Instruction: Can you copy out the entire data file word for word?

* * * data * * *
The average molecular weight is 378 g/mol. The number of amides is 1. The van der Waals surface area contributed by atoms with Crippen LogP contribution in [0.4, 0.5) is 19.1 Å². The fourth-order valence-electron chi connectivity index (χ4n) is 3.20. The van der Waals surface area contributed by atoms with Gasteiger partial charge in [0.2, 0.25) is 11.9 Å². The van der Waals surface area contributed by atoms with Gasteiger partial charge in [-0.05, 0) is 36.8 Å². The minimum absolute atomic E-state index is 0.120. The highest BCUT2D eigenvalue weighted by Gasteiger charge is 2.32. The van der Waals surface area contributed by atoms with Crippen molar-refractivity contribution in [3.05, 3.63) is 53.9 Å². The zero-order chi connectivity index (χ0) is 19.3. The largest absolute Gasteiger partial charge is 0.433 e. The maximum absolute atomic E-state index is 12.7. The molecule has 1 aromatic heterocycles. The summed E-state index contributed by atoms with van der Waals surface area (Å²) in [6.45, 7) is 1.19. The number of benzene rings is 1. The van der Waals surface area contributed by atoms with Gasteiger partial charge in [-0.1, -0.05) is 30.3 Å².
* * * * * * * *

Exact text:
The average molecular weight is 378 g/mol. The number of amides is 1. The van der Waals surface area contributed by atoms with Crippen LogP contribution in [0.4, 0.5) is 19.1 Å². The fourth-order valence-electron chi connectivity index (χ4n) is 3.20. The van der Waals surface area contributed by atoms with Gasteiger partial charge in [0.2, 0.25) is 11.9 Å². The van der Waals surface area contributed by atoms with Gasteiger partial charge in [-0.05, 0) is 36.8 Å². The minimum absolute atomic E-state index is 0.120. The highest BCUT2D eigenvalue weighted by Gasteiger charge is 2.32. The van der Waals surface area contributed by atoms with Crippen molar-refractivity contribution in [3.05, 3.63) is 53.9 Å². The zero-order chi connectivity index (χ0) is 19.3. The largest absolute Gasteiger partial charge is 0.433 e. The maximum absolute atomic E-state index is 12.7. The molecule has 1 aromatic heterocycles. The summed E-state index contributed by atoms with van der Waals surface area (Å²) in [6.45, 7) is 1.19. The number of benzene rings is 1. The van der Waals surface area contributed by atoms with Gasteiger partial charge in [-0.1, -0.05) is 30.3 Å².